'The Young Elites' Book Review

Book Review: The Young Elites

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Synopsis:

Adelina Amouteru is a survivor of the blood fever. A decade ago, the deadly illness swept through her nation. Most of the infected perished, while many of the children who survived were left with strange markings. Adelina’s black hair turned silver, her lashes went pale, and now she has only a jagged scar where her left eye once was. Her cruel father believes she is a malfetto, an abomination, ruining their family’s good name and standing in the way of their fortune. But some of the fever’s survivors are rumored to possess more than just scars—they are believed to have mysterious and powerful gifts, and though their identities remain secret, they have come to be called the Young Elites.

Teren Santoro works for the king. As Leader of the Inquisition Axis, it is his job to seek out the Young Elites, to destroy them before they destroy the nation. He believes the Young Elites to be dangerous and vengeful, but it’s Teren who may possess the darkest secret of all.

Enzo Valenciano is a member of the Dagger Society. This secret sect of Young Elites seeks out others like them before the Inquisition Axis can. But when the Daggers find Adelina, they discover someone with powers like they’ve never seen.
Adelina wants to believe Enzo is on her side, and that Teren is the true enemy. But the lives of these three will collide in unexpected ways, as each fights a very different and personal battle. But of one thing they are all certain: Adelina has abilities that shouldn’t belong in this world. A vengeful blackness in her heart. And a desire to destroy all who dare to cross her.

It is my turn to use. My turn to hurt.

Purchase From:

Amazon, Barnes & Noble, Book Depository

Review

I absolutely loved the Legend trilogy so I was excited to dive into Marie Lu’s latest trilogy and it didn’t disappoint. I couldn’t put this book down. This novel is told in three point of views but Adelina’s point of view is the only one told in first person narration, which I enjoyed because her mind is a very interesting place. Going into this novel I knew that it was about a villain and yet I struggled to see Adelina as a villain and instead saw her as a victim of her circumstances. She definitely has some questionable morals and a dark power that can’t seem to be controlled but I’m not sure I believe that means Adelina is a bad person, which is what I love about this book. Even though Lu tells us Adelina’s a villain, Lu has developed this character so well that I still find myself asking, But is she?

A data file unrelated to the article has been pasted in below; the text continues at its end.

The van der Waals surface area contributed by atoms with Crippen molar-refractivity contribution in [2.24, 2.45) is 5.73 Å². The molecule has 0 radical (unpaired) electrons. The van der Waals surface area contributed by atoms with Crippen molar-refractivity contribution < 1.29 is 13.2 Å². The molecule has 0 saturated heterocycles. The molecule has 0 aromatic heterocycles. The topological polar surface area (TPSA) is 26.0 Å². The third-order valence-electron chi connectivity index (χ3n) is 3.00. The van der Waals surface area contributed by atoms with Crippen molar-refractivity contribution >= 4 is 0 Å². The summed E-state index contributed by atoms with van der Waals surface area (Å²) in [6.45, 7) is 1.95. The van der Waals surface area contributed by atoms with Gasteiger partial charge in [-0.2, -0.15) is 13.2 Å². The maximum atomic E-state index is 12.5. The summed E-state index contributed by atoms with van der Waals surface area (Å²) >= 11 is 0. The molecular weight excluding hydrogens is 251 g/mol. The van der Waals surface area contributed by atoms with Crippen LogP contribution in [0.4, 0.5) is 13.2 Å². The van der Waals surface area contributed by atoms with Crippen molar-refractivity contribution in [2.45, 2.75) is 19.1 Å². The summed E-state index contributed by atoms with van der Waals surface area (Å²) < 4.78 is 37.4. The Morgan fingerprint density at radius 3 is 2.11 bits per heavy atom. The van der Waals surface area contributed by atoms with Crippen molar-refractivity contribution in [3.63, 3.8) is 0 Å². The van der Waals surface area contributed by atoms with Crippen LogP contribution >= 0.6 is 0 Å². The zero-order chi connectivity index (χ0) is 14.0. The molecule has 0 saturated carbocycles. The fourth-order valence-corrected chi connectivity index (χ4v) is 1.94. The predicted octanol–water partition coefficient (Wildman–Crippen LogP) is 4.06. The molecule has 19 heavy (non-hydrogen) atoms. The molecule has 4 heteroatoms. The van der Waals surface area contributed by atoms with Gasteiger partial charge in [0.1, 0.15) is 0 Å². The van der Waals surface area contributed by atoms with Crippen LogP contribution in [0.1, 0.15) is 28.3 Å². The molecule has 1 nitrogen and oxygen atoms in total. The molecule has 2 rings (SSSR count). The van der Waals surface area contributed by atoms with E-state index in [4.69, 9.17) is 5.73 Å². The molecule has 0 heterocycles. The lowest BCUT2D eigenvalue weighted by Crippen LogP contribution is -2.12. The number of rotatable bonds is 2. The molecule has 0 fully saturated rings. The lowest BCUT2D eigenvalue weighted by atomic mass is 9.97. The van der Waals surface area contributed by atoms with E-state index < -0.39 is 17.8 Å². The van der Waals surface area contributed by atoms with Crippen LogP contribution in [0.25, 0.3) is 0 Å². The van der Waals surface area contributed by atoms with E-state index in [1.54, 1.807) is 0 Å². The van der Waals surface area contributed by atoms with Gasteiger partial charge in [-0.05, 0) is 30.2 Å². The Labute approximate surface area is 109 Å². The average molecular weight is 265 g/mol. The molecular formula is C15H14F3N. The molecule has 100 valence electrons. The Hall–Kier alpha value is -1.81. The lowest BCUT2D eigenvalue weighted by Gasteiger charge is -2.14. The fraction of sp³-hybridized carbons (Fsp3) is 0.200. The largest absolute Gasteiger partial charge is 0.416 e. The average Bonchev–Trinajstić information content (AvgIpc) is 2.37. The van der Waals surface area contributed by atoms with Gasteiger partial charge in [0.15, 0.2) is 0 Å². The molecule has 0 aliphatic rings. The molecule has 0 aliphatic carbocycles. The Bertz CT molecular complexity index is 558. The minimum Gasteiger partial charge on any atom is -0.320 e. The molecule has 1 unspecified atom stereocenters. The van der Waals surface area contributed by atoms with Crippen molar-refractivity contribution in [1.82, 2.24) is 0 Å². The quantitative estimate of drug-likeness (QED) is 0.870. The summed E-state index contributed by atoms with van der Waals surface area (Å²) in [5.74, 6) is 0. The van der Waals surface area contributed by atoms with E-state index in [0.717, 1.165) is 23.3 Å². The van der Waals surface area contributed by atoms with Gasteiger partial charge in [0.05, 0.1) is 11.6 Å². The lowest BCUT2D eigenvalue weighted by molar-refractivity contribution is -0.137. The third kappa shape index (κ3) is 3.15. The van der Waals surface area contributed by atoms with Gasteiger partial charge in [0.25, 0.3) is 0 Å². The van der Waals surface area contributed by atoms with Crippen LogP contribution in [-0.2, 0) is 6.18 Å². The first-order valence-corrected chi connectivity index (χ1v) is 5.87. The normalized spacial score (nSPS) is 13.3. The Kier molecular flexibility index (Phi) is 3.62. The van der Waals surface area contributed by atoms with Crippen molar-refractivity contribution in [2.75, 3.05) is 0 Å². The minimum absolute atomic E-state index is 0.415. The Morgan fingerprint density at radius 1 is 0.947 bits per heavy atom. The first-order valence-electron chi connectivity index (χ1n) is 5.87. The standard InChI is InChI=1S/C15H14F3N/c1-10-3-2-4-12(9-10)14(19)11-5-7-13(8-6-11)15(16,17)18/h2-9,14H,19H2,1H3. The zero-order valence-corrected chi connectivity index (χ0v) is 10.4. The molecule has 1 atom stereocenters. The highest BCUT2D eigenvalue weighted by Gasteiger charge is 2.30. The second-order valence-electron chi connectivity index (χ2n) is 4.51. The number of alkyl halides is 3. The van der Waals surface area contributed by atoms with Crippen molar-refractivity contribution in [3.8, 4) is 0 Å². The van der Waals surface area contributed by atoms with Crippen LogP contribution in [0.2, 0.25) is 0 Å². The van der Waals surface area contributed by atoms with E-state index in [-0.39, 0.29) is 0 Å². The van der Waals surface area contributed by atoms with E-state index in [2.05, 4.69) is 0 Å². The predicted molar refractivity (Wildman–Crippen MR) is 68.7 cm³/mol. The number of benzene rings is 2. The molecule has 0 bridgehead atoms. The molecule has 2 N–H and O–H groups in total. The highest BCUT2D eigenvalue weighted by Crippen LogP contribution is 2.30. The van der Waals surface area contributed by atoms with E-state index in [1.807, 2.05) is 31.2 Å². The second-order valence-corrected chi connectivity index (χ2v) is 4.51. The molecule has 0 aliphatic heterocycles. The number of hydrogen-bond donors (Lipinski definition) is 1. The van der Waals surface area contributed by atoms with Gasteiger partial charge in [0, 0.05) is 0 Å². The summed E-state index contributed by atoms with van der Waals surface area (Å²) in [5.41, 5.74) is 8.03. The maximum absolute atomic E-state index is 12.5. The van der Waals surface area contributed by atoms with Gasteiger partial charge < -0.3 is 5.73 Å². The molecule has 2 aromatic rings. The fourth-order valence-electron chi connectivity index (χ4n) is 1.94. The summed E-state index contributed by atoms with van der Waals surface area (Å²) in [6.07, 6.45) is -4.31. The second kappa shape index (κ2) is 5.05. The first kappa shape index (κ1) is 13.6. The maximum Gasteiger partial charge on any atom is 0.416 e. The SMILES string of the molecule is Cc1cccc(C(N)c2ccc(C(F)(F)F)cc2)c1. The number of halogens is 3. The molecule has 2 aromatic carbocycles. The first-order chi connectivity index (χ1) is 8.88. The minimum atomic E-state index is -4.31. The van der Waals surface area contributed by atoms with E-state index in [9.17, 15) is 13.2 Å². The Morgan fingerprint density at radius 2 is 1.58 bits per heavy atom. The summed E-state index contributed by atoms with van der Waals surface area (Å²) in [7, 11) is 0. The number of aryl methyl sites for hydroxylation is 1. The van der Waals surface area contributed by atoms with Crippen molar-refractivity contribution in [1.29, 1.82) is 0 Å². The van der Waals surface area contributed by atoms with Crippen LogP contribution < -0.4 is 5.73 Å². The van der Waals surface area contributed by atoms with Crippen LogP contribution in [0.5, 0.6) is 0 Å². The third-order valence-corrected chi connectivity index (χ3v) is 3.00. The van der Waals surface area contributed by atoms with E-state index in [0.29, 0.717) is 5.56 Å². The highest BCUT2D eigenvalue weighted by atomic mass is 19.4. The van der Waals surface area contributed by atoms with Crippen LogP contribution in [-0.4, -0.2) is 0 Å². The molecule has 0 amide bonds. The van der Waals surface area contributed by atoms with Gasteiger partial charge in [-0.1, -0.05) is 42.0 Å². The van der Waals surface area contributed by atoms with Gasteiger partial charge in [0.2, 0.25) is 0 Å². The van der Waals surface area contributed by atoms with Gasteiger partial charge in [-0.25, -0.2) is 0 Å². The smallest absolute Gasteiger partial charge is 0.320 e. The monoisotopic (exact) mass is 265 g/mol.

Besides Adelina, Raffaele is my favorite character. Teren annoyed me but I liked having his perspective and honestly I had very mixed feelings about Enzo, which I won’t go into because I don’t want to spoil it. I will say there is a bit of romance in the novel but it’s definitely very minimal and not at all a driving force in this novel, which I found very interesting, in comparison to the Legend trilogy. It’s clear this series is very much about the characters own personal journeys about what constitutes as right or wrong.

For Teren that comes with his religious beliefs, for Adelina it’s choosing between fighting the darkness inside her or embracing it, and for Enzo it’s the question of how far he’s willing to go to take back what’s rightfully his. I really liked how complicated these characters were and how I never knew who I wanted to root for because they’re all so flawed. That’s why Raffaele is my favorite. He’s the least problematic character in this novel to be honest.

Overall, I was really drawn into this story and I can’t wait to find out what happens next. I’m really interested to see where Lu takes this story. In most novels you typically want to see the villain defeated but I don’t want a bad end for Adelina. I’m not sure if a happy ending is possible for her but I kind of want it anyway.

Have you read The Young Elites? Let me know you thoughts about it in the comments below.

Stars:

4 stars

Favorite Line:

“Be true to yourself. But that’s something everyone says and no one means. No one wants you to be yourself. They want you to be the version of yourself that they like.”

Other Reviews

The Eater of Books

Reading After Midnight

Fantasy Cafe

 

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